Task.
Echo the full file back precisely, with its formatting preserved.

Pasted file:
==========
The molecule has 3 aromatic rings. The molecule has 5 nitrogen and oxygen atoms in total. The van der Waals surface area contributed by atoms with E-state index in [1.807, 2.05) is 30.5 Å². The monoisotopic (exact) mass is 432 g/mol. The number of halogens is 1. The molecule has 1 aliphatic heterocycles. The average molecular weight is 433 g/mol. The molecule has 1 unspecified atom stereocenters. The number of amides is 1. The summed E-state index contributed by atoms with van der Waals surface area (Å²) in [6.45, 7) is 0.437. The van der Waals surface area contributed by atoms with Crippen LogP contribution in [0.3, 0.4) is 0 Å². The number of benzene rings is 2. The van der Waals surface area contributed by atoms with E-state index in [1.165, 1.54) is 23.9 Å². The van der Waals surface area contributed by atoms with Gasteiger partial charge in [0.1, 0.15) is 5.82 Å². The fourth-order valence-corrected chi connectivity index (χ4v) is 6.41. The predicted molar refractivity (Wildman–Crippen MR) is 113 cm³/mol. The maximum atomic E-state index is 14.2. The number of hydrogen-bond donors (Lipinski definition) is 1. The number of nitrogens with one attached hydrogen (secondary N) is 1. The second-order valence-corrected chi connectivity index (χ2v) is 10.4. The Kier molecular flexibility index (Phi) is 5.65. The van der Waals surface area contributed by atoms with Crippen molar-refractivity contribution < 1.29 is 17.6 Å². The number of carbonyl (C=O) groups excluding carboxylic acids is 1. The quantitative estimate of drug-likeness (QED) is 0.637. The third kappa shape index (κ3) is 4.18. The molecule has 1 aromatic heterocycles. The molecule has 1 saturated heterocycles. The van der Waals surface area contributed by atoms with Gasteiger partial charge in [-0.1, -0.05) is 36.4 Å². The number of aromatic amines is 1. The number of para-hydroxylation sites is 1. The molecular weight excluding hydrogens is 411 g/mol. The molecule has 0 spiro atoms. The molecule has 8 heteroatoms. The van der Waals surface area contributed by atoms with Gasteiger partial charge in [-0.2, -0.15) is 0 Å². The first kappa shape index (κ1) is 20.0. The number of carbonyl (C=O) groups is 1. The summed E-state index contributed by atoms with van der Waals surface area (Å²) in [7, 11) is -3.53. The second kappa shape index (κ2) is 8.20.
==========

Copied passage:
The molecule has 3 aromatic rings. The molecule has 5 nitrogen and oxygen atoms in total. The van der Waals surface area contributed by atoms with E-state index in [1.807, 2.05) is 30.5 Å². The monoisotopic (exact) mass is 432 g/mol. The number of halogens is 1. The molecule has 1 aliphatic heterocycles. The average molecular weight is 433 g/mol. The molecule has 1 unspecified atom stereocenters. The number of amides is 1. The summed E-state index contributed by atoms with van der Waals surface area (Å²) in [6.45, 7) is 0.437. The van der Waals surface area contributed by atoms with Crippen LogP contribution in [0.3, 0.4) is 0 Å². The number of benzene rings is 2. The van der Waals surface area contributed by atoms with E-state index in [1.165, 1.54) is 23.9 Å². The van der Waals surface area contributed by atoms with Gasteiger partial charge in [0.1, 0.15) is 5.82 Å². The fourth-order valence-corrected chi connectivity index (χ4v) is 6.41. The predicted molar refractivity (Wildman–Crippen MR) is 113 cm³/mol. The maximum atomic E-state index is 14.2. The number of hydrogen-bond donors (Lipinski definition) is 1. The number of nitrogens with one attached hydrogen (secondary N) is 1. The second-order valence-corrected chi connectivity index (χ2v) is 10.4. The Kier molecular flexibility index (Phi) is 5.65. The van der Waals surface area contributed by atoms with Crippen molar-refractivity contribution < 1.29 is 17.6 Å². The number of carbonyl (C=O) groups excluding carboxylic acids is 1. The quantitative estimate of drug-likeness (QED) is 0.637. The third kappa shape index (κ3) is 4.18. The molecule has 1 aromatic heterocycles. The molecule has 1 saturated heterocycles. The van der Waals surface area contributed by atoms with Gasteiger partial charge in [-0.1, -0.05) is 36.4 Å². The number of aromatic amines is 1. The number of para-hydroxylation sites is 1. The molecular weight excluding hydrogens is 411 g/mol. The molecule has 0 spiro atoms. The molecule has 8 heteroatoms. The van der Waals surface area contributed by atoms with Gasteiger partial charge in [-0.2, -0.15) is 0 Å². The first kappa shape index (κ1) is 20.0. The number of carbonyl (C=O) groups is 1. The summed E-state index contributed by atoms with van der Waals surface area (Å²) in [7, 11) is -3.53. The second kappa shape index (κ2) is 8.20.